or 6 miles from this den, and the old wolves frequently visited the
herd, but I could find no other evidence that they destroyed
antelope, though I followed wolf tracks for many miles among the
antelope tracks on the snow. Jack rabbits were killed and eaten along
the trails or brought to the den and eaten near it almost every
night, and a half eaten cottontail was found in the den with the
little pups. While wolves are usually found around antelope herds,
they are probably able to kill only the sick, crippled and young. The
following note from Wyoming appeared in the _Pinedale Roundup_ of
July 4, 1906:

While riding on the outside circle with the late round-up, Nelse
Jorgensen chanced to see a wolf making away with a fawn antelope. He
gave chase to the animal, but it succeeded in getting away, never
letting loose on its catch.

About a den near Cora, the numerous deposits of wolf dung on the
crest of the ridge not far away were found to be composed of horse
and cattle hair, though fresh elk tracks were abundant over the side
hills on all sides of the den, while cattle and horses were then to
be found only in the valley, 8 miles distant. Several jack rabbits
had been brought in and eaten and the old wolf on her way to the den
had laid down her load, evidently a jack rabbit, gone aside some 20
feet and caught a ruffed grouse eaten it on the spot, and then
resumed her load and her journey to the waiting pups. One small
carpal bone in this den may have been from a deer or small elk, but
no other trace of game was found.

Talking with hunters and trappers who spend much time in the
mountains when the snow is on the ground brought little positive
information on the destruction of elk or deer by wolves. Mr. George
Glover, a forest ranger long familiar with the Wind River Mountains
in both winter and summer, said that he had found a large blacktail
buck which the wolves had eaten, but he suspected that it had been
previously shot by hunters. In many winters of trapping where elk
were abundant, Mr. Glover has never found any evidence that elk had
been killed by wolves. Coyotes constantly follow the elk herds,
especially in spring when the calves are being born, and probably
destroy many of the young, but wolves apparently do not share this
habit. It seems probably, however, that in summer the young of both
elk and deer suffer to some extent while the wolves are among them in
the mountains."

In the Northern Peninsula of Michigan, wolves are very plentiful and
large numbers of deer are killed during the winter months, the
remains being found later by hunters, trappers, and lumbermen. The
same conditions exist in Northern Minnesota and Wisconsin, also in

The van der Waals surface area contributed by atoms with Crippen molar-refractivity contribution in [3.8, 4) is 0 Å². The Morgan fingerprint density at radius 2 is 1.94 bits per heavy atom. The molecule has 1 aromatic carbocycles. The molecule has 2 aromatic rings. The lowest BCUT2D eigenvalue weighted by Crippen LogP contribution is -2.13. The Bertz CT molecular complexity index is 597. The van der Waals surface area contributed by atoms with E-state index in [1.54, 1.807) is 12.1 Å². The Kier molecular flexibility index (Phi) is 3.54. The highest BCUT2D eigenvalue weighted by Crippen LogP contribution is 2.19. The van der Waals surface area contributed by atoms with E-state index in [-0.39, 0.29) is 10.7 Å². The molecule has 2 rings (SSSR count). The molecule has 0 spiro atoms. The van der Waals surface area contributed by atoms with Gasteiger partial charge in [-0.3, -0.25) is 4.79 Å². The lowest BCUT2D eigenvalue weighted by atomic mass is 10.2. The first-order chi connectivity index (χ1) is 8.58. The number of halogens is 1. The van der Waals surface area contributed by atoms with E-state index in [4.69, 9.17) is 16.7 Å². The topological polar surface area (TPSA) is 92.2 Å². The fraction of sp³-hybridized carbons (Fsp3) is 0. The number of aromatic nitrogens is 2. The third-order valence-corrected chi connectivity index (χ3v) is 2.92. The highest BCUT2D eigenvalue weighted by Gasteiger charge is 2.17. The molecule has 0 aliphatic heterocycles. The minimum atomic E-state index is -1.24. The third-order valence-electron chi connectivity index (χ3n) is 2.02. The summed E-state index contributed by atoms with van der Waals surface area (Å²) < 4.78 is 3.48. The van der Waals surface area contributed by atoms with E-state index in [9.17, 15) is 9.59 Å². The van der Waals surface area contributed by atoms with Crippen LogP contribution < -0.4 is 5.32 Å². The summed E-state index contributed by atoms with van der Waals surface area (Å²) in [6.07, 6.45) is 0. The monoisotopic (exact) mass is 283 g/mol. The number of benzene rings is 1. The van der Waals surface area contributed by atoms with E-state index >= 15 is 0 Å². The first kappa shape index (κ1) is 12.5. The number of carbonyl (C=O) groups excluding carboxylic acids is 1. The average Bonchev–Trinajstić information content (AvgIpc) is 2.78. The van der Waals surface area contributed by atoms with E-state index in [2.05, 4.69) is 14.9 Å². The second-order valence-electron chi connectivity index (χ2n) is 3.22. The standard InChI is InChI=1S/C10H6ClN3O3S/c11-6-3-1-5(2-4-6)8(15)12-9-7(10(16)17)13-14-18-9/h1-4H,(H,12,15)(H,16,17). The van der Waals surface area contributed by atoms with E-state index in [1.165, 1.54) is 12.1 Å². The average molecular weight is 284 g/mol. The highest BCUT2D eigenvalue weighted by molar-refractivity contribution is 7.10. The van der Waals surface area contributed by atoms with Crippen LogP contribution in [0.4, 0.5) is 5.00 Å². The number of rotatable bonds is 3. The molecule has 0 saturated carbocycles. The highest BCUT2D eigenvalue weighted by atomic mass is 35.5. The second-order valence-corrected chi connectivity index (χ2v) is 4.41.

parts of Ontario, Canada. In the Rainy River District, wolves have
always been abundant and much game has been killed by them. Farther
east, they are just making their appearance of late years having
followed the deer which are coming into the country from some other
section. Farther east, in the eastern portions of New Ontario and in
some parts of Quebec wolves are also numerous. One of our friends
from Northern Wisconsin writes as follows:

  [Illustration: Remains of Deer Killed by Wolves.]

"I have trapped and caught five old female wolves since I came to
Iron County, Wisconsin, six years ago. Two of them I got in Michigan,
Gogebic County, as I live almost on the line. There are times when
you can see six or eight wolf tracks all going down the river or
coming up at the same time. You can go again for a week and never see
a track. I have followed them for a week, in deep snow on snow shoes,
and never left their track, and in one week I set traps at 50
different deer that wolves had killed. I might have gotten a few more
wolves but the fox, mink, cats, skunk, owls and "porkys" (porcupines)
were bound to butt in. At one set I got a wolf, 3 foxes, 1 skunk, 1
mink and 10 porkys till June.

Two wolves caught a buck that would weigh 150 pounds, within 10 rods
of my camp one night. The next morning there was not one pound of
meat left on the bones.

I had a tent and one shanty in Gogebic County last winter, and I know
the wolves killed 500 deer on the snow. How many fawns and does did
they kill in summer time when you cannot see their tracks? The wild
cats are not so bad, a fawn, rabbit or partridge makes a meal for

In the far north where the barren ground caribou is the principal
game animal, and where wolves are plentiful, there can be no doubt
that they kill large numbers of those animals. Musk oxen are also